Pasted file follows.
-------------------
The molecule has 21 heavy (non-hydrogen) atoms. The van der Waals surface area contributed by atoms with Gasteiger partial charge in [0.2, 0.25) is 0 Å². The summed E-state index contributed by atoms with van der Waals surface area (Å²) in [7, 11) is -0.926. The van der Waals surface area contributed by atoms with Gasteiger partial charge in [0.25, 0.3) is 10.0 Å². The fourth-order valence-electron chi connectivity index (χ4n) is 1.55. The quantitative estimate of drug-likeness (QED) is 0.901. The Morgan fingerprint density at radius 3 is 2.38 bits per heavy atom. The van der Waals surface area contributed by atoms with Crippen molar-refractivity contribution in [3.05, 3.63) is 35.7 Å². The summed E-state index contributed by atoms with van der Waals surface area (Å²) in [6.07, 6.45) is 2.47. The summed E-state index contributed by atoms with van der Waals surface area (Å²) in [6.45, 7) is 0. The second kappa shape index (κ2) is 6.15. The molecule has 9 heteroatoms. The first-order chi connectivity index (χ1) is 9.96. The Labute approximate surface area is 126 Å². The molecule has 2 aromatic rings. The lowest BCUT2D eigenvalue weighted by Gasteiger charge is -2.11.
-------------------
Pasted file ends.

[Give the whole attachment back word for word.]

The molecule has 21 heavy (non-hydrogen) atoms. The van der Waals surface area contributed by atoms with Gasteiger partial charge in [0.2, 0.25) is 0 Å². The summed E-state index contributed by atoms with van der Waals surface area (Å²) in [7, 11) is -0.926. The van der Waals surface area contributed by atoms with Gasteiger partial charge in [0.25, 0.3) is 10.0 Å². The fourth-order valence-electron chi connectivity index (χ4n) is 1.55. The quantitative estimate of drug-likeness (QED) is 0.901. The Morgan fingerprint density at radius 3 is 2.38 bits per heavy atom. The van der Waals surface area contributed by atoms with Crippen molar-refractivity contribution in [3.05, 3.63) is 35.7 Å². The summed E-state index contributed by atoms with van der Waals surface area (Å²) in [6.07, 6.45) is 2.47. The summed E-state index contributed by atoms with van der Waals surface area (Å²) in [6.45, 7) is 0. The second kappa shape index (κ2) is 6.15. The molecule has 9 heteroatoms. The first-order chi connectivity index (χ1) is 9.96. The Labute approximate surface area is 126 Å². The molecule has 2 aromatic rings. The lowest BCUT2D eigenvalue weighted by Gasteiger charge is -2.11.